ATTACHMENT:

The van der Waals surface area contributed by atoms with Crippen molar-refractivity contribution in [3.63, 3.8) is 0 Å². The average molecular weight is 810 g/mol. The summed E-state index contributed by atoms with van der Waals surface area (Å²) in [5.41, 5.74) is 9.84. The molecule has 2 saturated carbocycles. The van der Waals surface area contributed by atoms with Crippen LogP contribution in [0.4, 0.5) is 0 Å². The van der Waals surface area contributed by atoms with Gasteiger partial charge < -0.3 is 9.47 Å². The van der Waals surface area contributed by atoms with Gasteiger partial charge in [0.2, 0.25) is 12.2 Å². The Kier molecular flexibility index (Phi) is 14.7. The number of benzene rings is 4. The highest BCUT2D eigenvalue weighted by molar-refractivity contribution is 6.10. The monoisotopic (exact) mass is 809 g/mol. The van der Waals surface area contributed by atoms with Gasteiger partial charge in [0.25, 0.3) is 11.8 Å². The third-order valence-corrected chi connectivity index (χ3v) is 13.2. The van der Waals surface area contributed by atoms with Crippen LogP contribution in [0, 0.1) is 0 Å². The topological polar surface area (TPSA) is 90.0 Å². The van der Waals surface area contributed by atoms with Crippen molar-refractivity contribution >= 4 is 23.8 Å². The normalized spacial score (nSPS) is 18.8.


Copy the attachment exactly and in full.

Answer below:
The van der Waals surface area contributed by atoms with Crippen molar-refractivity contribution in [3.63, 3.8) is 0 Å². The average molecular weight is 810 g/mol. The summed E-state index contributed by atoms with van der Waals surface area (Å²) in [5.41, 5.74) is 9.84. The molecule has 2 saturated carbocycles. The van der Waals surface area contributed by atoms with Crippen LogP contribution in [0.4, 0.5) is 0 Å². The van der Waals surface area contributed by atoms with Gasteiger partial charge < -0.3 is 9.47 Å². The van der Waals surface area contributed by atoms with Gasteiger partial charge in [0.2, 0.25) is 12.2 Å². The Kier molecular flexibility index (Phi) is 14.7. The number of benzene rings is 4. The highest BCUT2D eigenvalue weighted by molar-refractivity contribution is 6.10. The monoisotopic (exact) mass is 809 g/mol. The van der Waals surface area contributed by atoms with Gasteiger partial charge in [0.25, 0.3) is 11.8 Å². The third-order valence-corrected chi connectivity index (χ3v) is 13.2. The van der Waals surface area contributed by atoms with Crippen LogP contribution in [0, 0.1) is 0 Å². The topological polar surface area (TPSA) is 90.0 Å². The van der Waals surface area contributed by atoms with Crippen molar-refractivity contribution >= 4 is 23.8 Å². The normalized spacial score (nSPS) is 18.8.